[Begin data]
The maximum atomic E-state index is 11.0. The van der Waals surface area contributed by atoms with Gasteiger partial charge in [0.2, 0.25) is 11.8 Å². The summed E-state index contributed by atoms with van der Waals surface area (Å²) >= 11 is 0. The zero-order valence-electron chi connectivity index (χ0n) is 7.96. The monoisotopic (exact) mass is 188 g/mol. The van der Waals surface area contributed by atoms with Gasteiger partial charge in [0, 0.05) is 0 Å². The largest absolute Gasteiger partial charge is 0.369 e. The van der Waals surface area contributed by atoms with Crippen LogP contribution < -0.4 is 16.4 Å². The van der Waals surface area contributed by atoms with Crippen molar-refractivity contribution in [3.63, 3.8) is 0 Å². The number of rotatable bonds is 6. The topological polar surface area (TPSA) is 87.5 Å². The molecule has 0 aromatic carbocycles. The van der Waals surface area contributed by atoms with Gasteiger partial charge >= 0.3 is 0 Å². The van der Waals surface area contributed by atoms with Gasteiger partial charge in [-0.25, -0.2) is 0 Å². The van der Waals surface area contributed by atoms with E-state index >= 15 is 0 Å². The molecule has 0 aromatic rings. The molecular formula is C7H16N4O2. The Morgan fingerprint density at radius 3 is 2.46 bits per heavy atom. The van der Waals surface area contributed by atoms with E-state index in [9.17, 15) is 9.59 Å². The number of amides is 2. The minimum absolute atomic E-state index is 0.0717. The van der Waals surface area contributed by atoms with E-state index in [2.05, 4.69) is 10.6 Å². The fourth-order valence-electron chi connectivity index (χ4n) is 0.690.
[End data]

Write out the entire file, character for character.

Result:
The maximum atomic E-state index is 11.0. The van der Waals surface area contributed by atoms with Gasteiger partial charge in [0.2, 0.25) is 11.8 Å². The summed E-state index contributed by atoms with van der Waals surface area (Å²) >= 11 is 0. The zero-order valence-electron chi connectivity index (χ0n) is 7.96. The monoisotopic (exact) mass is 188 g/mol. The van der Waals surface area contributed by atoms with Gasteiger partial charge in [0, 0.05) is 0 Å². The largest absolute Gasteiger partial charge is 0.369 e. The van der Waals surface area contributed by atoms with Crippen LogP contribution < -0.4 is 16.4 Å². The van der Waals surface area contributed by atoms with Crippen molar-refractivity contribution in [3.63, 3.8) is 0 Å². The number of rotatable bonds is 6. The topological polar surface area (TPSA) is 87.5 Å². The molecule has 0 aromatic carbocycles. The van der Waals surface area contributed by atoms with Gasteiger partial charge >= 0.3 is 0 Å². The van der Waals surface area contributed by atoms with Gasteiger partial charge in [-0.25, -0.2) is 0 Å². The van der Waals surface area contributed by atoms with E-state index >= 15 is 0 Å². The molecule has 0 aromatic rings. The molecular formula is C7H16N4O2. The Morgan fingerprint density at radius 3 is 2.46 bits per heavy atom. The van der Waals surface area contributed by atoms with E-state index in [9.17, 15) is 9.59 Å². The number of amides is 2. The minimum absolute atomic E-state index is 0.0717. The van der Waals surface area contributed by atoms with E-state index in [2.05, 4.69) is 10.6 Å². The fourth-order valence-electron chi connectivity index (χ4n) is 0.690.